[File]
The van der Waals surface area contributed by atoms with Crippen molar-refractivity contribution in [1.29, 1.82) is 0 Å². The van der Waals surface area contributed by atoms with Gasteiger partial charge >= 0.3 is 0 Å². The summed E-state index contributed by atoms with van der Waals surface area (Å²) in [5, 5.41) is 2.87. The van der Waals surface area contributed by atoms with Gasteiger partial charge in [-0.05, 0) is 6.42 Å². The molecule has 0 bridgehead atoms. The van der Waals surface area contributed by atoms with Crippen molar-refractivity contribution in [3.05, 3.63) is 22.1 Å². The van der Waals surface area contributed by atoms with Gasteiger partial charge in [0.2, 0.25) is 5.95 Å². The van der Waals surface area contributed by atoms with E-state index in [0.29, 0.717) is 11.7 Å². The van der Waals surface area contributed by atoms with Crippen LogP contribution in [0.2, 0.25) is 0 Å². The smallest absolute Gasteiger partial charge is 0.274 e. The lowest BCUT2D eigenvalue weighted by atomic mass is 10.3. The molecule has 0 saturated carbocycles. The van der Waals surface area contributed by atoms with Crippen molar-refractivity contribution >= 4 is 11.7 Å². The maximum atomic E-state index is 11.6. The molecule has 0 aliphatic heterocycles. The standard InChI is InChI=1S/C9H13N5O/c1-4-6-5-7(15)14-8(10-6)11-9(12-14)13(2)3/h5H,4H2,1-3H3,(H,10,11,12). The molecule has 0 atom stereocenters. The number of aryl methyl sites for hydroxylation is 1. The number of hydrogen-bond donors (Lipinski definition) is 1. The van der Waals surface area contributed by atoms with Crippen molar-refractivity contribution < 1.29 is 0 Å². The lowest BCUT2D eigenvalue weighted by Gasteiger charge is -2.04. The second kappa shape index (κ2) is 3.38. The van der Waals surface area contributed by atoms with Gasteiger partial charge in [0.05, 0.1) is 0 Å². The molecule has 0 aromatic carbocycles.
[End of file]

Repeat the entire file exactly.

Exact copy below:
The van der Waals surface area contributed by atoms with Crippen molar-refractivity contribution in [1.29, 1.82) is 0 Å². The van der Waals surface area contributed by atoms with Gasteiger partial charge >= 0.3 is 0 Å². The summed E-state index contributed by atoms with van der Waals surface area (Å²) in [5, 5.41) is 2.87. The van der Waals surface area contributed by atoms with Gasteiger partial charge in [-0.05, 0) is 6.42 Å². The molecule has 0 bridgehead atoms. The van der Waals surface area contributed by atoms with Crippen molar-refractivity contribution in [3.05, 3.63) is 22.1 Å². The van der Waals surface area contributed by atoms with Gasteiger partial charge in [0.2, 0.25) is 5.95 Å². The van der Waals surface area contributed by atoms with E-state index in [0.29, 0.717) is 11.7 Å². The van der Waals surface area contributed by atoms with Crippen LogP contribution in [0.2, 0.25) is 0 Å². The smallest absolute Gasteiger partial charge is 0.274 e. The lowest BCUT2D eigenvalue weighted by atomic mass is 10.3. The molecule has 0 saturated carbocycles. The van der Waals surface area contributed by atoms with Crippen molar-refractivity contribution >= 4 is 11.7 Å². The maximum atomic E-state index is 11.6. The molecule has 0 aliphatic heterocycles. The standard InChI is InChI=1S/C9H13N5O/c1-4-6-5-7(15)14-8(10-6)11-9(12-14)13(2)3/h5H,4H2,1-3H3,(H,10,11,12). The molecule has 0 atom stereocenters. The number of aryl methyl sites for hydroxylation is 1. The number of hydrogen-bond donors (Lipinski definition) is 1. The van der Waals surface area contributed by atoms with Crippen molar-refractivity contribution < 1.29 is 0 Å². The lowest BCUT2D eigenvalue weighted by Gasteiger charge is -2.04. The second kappa shape index (κ2) is 3.38. The van der Waals surface area contributed by atoms with Gasteiger partial charge in [0.05, 0.1) is 0 Å². The molecule has 0 aromatic carbocycles.